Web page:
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Bay‘ah (Arabic: بَيْعَة‎, literally a "sale" or a "commercial transaction"), in Islamic terminology, is an oath of allegiance to a leader. It is known to have been practiced by the Islamic prophet Muhammad. Bay'ah is sometimes taken under a written pact given on behalf of the subjects by leading members of the tribe with the understanding that as long as the leader abides by certain requirements towards his people, they are to maintain their allegiance to him. Bay'ah is still practiced in countries such as Saudi Arabia and Sudan.[1] In Morocco, Bay'ah is one of the foundations of the Monarchy. In many Islamic traditions, the meaning of bay'ah is to sell oneself to a spiritual master, pir or sheikh in exchange for the spiritual knowledge which he gives.

In Islamic history[edit]

The tradition of bay'ah can be traced back to the era of Muhammad. From the beginning bay'ah was taken by Muhammad as an oath of allegiance. Anybody who wanted to enter Islam did so by reciting the basic statement of the faith expressing his faith in the oneness of God and the prophethood of Muhammad. In addition to this the prophet formally took bay'ah from the people and tribes. Through this formal act they entered the Islamic community and showed their willingness to follow and obey Muhammad. The wordings of the oath differ in different traditions but it contains the shahada and prayers of repentance.

It is reported that at the occasion of annual gatherings outside Mecca, Muhammad met people from Yathrib, later to be renamed Medina, who accepted his call towards Islam. At this occasion the prophet took bai'ah from them.

In the Qur'an[edit]

After the Pledge of the Tree, which led to the Treaty of Hudaybiyyah, the following was revealed in the Qur'an commemorating and appreciating the pledge and those who made it:

Certainly Allah was well pleased with the believers when they swore allegiance to you under the tree, and He knew what was in their hearts, so He sent down tranquillity on them and rewarded them with a near victory,

Bay'ah of women[edit]

Muslim women have been participating in the political life of the Muslim Ummah since the earliest times. The oath of allegiance that Muhammad took from the women after the conquest of Mecca in the year 7 AH is a document attesting to political rights of women in Islam. It is the best testimony to the woman’s role in Muslim society in the Prophetic Era and to her practice of her political rights which are enshrined in the Qur'an. The method of taking the bay'ah of women was not different from that of men, except that Muhammad did not take their hand in his hand.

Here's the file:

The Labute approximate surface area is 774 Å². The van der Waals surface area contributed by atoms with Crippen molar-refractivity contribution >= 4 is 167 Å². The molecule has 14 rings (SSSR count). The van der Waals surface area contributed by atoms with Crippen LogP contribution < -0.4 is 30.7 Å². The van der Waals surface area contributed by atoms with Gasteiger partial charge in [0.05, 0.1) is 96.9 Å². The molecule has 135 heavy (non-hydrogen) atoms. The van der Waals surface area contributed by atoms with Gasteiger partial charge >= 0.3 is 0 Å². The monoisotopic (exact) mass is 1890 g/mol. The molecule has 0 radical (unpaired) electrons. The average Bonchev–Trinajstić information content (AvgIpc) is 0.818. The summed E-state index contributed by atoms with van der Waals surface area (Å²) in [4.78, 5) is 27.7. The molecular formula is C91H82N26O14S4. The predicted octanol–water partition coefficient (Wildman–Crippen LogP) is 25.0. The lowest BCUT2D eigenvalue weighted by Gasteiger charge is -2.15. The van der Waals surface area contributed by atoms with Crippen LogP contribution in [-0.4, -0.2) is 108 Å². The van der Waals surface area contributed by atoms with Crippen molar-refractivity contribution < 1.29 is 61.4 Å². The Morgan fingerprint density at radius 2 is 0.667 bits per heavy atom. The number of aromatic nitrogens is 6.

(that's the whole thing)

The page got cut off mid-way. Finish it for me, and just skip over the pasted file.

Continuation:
The Qur'an mentions the text of the bayah of women in the 60th Sura. The oath is given as:

O Prophet! When believing women come to thee to take the oath of fealty to thee, that they will not associate in worship any other thing whatever with Allah, that they will not steal, that they will not commit adultery (or fornication), that they will not kill their children, that they will not utter slander, intentionally forging falsehood, and that they will not disobey thee in any just matter,- then do thou receive their fealty, and pray to Allah for the forgiveness (of their sins): for Allah is Oft-Forgiving, Most Merciful.

The oath of allegiance that was taken by the women – as well as the open dialogue that took place between Muhammad and the women on that occasion – shows us the establishment of a constitution on both a religious and political plain. It shows the high level of actual participation that women exhibited in their exercise of their political rights. This oath entailed the willful transfer of political allegiance from one nation founded on pagan and polytheistic principles to another nation founded upon Islam. The taking of this oath was both a religious and a political act. It was through this oath of allegiance that the stable political existence of the Islamic society was formed.

Islamic teachings repeatedly emphasize and clarify to us that the basic responsibilities imposed upon men and women in the political sphere are the same.

The political activities of the women in the time of Muhammad were not limited to that oath of allegiance. It extended back to the Second Oath of `Aqabah which established the permission for Muhammad and the Muslims to emigrate to Madinah. This oath was a covenant that entailed upon those who entered into it that the people of Madinah (then known as Yathrib) would afford protection to Muhammad. There were women who participated in this oath, and this event attests to their political involvement in the very founding of the Islamic state, on a level of equality with men.

The involvement of the women did not stop there, with their verbal oath. Their participation continued in their striving for Islam and to establish the principles of its message.


The bay'ah of Rizwan, a collective initiation of thousands of Muslims at the hand of Muhammad, is mentioned in the Qur'an. This tradition was continued by the Caliphs.

In subsequent ages, bay'āt were associated with Sufi orders; spiritual masters would initiate their followers. This practice still exists in Sufi orders around the world.

See also[edit]


  1. ^ THE IMPASSE IN THE CIVIL WAR, Arab Studies Quarterly, Lesch, Ann M., March 22, 2001